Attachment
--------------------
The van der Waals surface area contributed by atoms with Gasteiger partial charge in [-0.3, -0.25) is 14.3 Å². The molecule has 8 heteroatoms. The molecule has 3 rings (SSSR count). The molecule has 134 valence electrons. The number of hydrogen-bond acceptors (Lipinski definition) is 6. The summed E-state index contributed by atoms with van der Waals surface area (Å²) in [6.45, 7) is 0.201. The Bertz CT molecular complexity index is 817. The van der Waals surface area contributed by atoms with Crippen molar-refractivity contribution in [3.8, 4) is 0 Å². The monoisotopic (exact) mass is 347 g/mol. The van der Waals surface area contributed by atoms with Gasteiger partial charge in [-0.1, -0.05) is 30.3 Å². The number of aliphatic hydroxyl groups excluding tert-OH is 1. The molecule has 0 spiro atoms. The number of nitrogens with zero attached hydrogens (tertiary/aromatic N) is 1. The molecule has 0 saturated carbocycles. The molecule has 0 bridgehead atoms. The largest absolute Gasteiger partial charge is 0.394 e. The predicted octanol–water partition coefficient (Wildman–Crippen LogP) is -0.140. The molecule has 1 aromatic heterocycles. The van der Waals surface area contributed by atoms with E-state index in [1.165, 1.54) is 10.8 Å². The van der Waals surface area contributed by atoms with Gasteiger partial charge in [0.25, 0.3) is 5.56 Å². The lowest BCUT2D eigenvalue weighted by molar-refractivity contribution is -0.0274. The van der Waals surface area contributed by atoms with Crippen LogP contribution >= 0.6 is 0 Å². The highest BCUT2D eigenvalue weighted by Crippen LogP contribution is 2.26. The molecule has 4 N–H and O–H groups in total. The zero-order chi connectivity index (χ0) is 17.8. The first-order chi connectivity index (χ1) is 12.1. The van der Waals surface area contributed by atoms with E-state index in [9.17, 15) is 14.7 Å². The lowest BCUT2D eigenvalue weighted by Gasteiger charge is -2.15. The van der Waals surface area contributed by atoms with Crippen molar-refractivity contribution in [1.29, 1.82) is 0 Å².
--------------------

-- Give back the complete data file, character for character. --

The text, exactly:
The van der Waals surface area contributed by atoms with Gasteiger partial charge in [-0.3, -0.25) is 14.3 Å². The molecule has 8 heteroatoms. The molecule has 3 rings (SSSR count). The molecule has 134 valence electrons. The number of hydrogen-bond acceptors (Lipinski definition) is 6. The summed E-state index contributed by atoms with van der Waals surface area (Å²) in [6.45, 7) is 0.201. The Bertz CT molecular complexity index is 817. The van der Waals surface area contributed by atoms with Crippen molar-refractivity contribution in [3.8, 4) is 0 Å². The monoisotopic (exact) mass is 347 g/mol. The van der Waals surface area contributed by atoms with Gasteiger partial charge in [-0.1, -0.05) is 30.3 Å². The number of aliphatic hydroxyl groups excluding tert-OH is 1. The molecule has 0 spiro atoms. The number of nitrogens with zero attached hydrogens (tertiary/aromatic N) is 1. The molecule has 0 saturated carbocycles. The molecule has 0 bridgehead atoms. The largest absolute Gasteiger partial charge is 0.394 e. The predicted octanol–water partition coefficient (Wildman–Crippen LogP) is -0.140. The molecule has 1 aromatic heterocycles. The van der Waals surface area contributed by atoms with E-state index in [1.165, 1.54) is 10.8 Å². The van der Waals surface area contributed by atoms with Gasteiger partial charge in [0.25, 0.3) is 5.56 Å². The lowest BCUT2D eigenvalue weighted by molar-refractivity contribution is -0.0274. The van der Waals surface area contributed by atoms with Crippen LogP contribution >= 0.6 is 0 Å². The highest BCUT2D eigenvalue weighted by Crippen LogP contribution is 2.26. The molecule has 4 N–H and O–H groups in total. The zero-order chi connectivity index (χ0) is 17.8. The first-order chi connectivity index (χ1) is 12.1. The van der Waals surface area contributed by atoms with E-state index in [9.17, 15) is 14.7 Å². The lowest BCUT2D eigenvalue weighted by Gasteiger charge is -2.15. The van der Waals surface area contributed by atoms with Crippen molar-refractivity contribution in [1.29, 1.82) is 0 Å².